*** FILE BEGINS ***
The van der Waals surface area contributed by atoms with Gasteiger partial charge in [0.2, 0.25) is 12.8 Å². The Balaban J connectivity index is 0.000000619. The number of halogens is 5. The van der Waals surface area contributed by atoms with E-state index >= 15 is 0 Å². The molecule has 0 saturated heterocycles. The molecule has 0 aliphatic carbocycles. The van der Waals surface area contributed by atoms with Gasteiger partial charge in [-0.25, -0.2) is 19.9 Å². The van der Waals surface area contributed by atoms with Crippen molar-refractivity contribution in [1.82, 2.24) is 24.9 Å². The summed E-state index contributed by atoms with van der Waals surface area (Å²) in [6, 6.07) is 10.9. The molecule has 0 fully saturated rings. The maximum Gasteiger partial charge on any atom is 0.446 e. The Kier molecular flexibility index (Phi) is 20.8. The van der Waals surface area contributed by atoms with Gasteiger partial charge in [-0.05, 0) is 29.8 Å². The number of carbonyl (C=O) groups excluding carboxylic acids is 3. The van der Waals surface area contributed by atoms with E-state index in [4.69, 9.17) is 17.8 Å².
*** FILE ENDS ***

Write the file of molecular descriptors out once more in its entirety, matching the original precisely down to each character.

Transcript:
The van der Waals surface area contributed by atoms with Gasteiger partial charge in [0.2, 0.25) is 12.8 Å². The Balaban J connectivity index is 0.000000619. The number of halogens is 5. The van der Waals surface area contributed by atoms with E-state index >= 15 is 0 Å². The molecule has 0 saturated heterocycles. The molecule has 0 aliphatic carbocycles. The van der Waals surface area contributed by atoms with Gasteiger partial charge in [-0.25, -0.2) is 19.9 Å². The van der Waals surface area contributed by atoms with Crippen molar-refractivity contribution in [1.82, 2.24) is 24.9 Å². The summed E-state index contributed by atoms with van der Waals surface area (Å²) in [6, 6.07) is 10.9. The molecule has 0 fully saturated rings. The maximum Gasteiger partial charge on any atom is 0.446 e. The Kier molecular flexibility index (Phi) is 20.8. The van der Waals surface area contributed by atoms with Gasteiger partial charge in [-0.05, 0) is 29.8 Å². The number of carbonyl (C=O) groups excluding carboxylic acids is 3. The van der Waals surface area contributed by atoms with E-state index in [4.69, 9.17) is 17.8 Å².